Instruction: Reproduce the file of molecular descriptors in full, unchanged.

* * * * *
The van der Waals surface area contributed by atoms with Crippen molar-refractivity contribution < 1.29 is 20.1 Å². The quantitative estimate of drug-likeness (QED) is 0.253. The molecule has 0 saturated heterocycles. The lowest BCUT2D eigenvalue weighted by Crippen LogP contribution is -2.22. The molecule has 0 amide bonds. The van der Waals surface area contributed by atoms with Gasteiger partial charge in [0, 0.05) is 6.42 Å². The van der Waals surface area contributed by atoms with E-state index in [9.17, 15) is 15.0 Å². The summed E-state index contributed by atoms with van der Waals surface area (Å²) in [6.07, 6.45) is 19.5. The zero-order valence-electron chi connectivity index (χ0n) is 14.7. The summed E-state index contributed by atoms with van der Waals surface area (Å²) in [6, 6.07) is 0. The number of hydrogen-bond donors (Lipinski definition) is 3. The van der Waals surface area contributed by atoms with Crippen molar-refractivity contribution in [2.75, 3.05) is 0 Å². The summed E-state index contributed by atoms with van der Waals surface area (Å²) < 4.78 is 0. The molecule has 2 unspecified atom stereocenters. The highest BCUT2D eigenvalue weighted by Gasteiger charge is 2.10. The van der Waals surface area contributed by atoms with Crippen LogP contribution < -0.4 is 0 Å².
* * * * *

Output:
The van der Waals surface area contributed by atoms with Crippen molar-refractivity contribution < 1.29 is 20.1 Å². The quantitative estimate of drug-likeness (QED) is 0.253. The molecule has 0 saturated heterocycles. The lowest BCUT2D eigenvalue weighted by Crippen LogP contribution is -2.22. The molecule has 0 amide bonds. The van der Waals surface area contributed by atoms with Gasteiger partial charge in [0, 0.05) is 6.42 Å². The van der Waals surface area contributed by atoms with E-state index in [9.17, 15) is 15.0 Å². The summed E-state index contributed by atoms with van der Waals surface area (Å²) in [6.07, 6.45) is 19.5. The zero-order valence-electron chi connectivity index (χ0n) is 14.7. The summed E-state index contributed by atoms with van der Waals surface area (Å²) in [6, 6.07) is 0. The number of hydrogen-bond donors (Lipinski definition) is 3. The van der Waals surface area contributed by atoms with Crippen molar-refractivity contribution in [2.75, 3.05) is 0 Å². The summed E-state index contributed by atoms with van der Waals surface area (Å²) < 4.78 is 0. The molecule has 2 unspecified atom stereocenters. The highest BCUT2D eigenvalue weighted by Gasteiger charge is 2.10. The van der Waals surface area contributed by atoms with Crippen LogP contribution < -0.4 is 0 Å².